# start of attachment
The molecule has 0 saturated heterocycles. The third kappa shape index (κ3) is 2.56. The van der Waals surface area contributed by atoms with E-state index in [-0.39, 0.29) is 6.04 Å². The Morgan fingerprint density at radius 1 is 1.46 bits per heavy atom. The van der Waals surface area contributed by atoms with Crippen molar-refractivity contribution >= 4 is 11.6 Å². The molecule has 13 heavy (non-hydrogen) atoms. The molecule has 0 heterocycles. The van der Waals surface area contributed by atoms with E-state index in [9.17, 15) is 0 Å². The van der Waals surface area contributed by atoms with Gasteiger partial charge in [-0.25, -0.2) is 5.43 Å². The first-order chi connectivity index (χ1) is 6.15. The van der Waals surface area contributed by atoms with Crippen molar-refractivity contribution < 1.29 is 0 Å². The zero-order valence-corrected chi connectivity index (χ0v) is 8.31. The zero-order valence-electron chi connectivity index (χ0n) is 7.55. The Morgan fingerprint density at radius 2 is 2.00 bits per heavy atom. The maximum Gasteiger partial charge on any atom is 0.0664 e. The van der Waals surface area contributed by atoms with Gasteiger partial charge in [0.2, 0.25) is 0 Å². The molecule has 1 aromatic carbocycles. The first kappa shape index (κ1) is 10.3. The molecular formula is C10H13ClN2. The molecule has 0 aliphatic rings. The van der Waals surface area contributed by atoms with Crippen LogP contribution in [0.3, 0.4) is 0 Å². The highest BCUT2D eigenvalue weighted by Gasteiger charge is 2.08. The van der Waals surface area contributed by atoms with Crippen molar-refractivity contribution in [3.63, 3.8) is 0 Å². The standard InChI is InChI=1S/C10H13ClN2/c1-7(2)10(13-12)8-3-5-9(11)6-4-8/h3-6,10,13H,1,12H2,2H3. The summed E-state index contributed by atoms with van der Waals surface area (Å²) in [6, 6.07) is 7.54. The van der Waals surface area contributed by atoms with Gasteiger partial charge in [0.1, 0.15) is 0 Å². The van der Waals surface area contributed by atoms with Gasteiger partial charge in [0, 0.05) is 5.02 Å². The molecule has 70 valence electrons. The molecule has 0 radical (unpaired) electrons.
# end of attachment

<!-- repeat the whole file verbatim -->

The molecule has 0 saturated heterocycles. The third kappa shape index (κ3) is 2.56. The van der Waals surface area contributed by atoms with E-state index in [-0.39, 0.29) is 6.04 Å². The Morgan fingerprint density at radius 1 is 1.46 bits per heavy atom. The van der Waals surface area contributed by atoms with Crippen molar-refractivity contribution >= 4 is 11.6 Å². The molecule has 13 heavy (non-hydrogen) atoms. The molecule has 0 heterocycles. The van der Waals surface area contributed by atoms with E-state index in [9.17, 15) is 0 Å². The van der Waals surface area contributed by atoms with Gasteiger partial charge in [-0.25, -0.2) is 5.43 Å². The first-order chi connectivity index (χ1) is 6.15. The van der Waals surface area contributed by atoms with Crippen molar-refractivity contribution < 1.29 is 0 Å². The zero-order valence-corrected chi connectivity index (χ0v) is 8.31. The zero-order valence-electron chi connectivity index (χ0n) is 7.55. The Morgan fingerprint density at radius 2 is 2.00 bits per heavy atom. The maximum Gasteiger partial charge on any atom is 0.0664 e. The van der Waals surface area contributed by atoms with Gasteiger partial charge in [0.2, 0.25) is 0 Å². The molecule has 1 aromatic carbocycles. The first kappa shape index (κ1) is 10.3. The molecular formula is C10H13ClN2. The molecule has 0 aliphatic rings. The van der Waals surface area contributed by atoms with Crippen LogP contribution in [0.3, 0.4) is 0 Å². The highest BCUT2D eigenvalue weighted by Gasteiger charge is 2.08. The van der Waals surface area contributed by atoms with Crippen molar-refractivity contribution in [3.63, 3.8) is 0 Å². The standard InChI is InChI=1S/C10H13ClN2/c1-7(2)10(13-12)8-3-5-9(11)6-4-8/h3-6,10,13H,1,12H2,2H3. The summed E-state index contributed by atoms with van der Waals surface area (Å²) in [6, 6.07) is 7.54. The van der Waals surface area contributed by atoms with Gasteiger partial charge in [0.1, 0.15) is 0 Å². The van der Waals surface area contributed by atoms with Gasteiger partial charge in [0, 0.05) is 5.02 Å². The molecule has 70 valence electrons. The molecule has 0 radical (unpaired) electrons.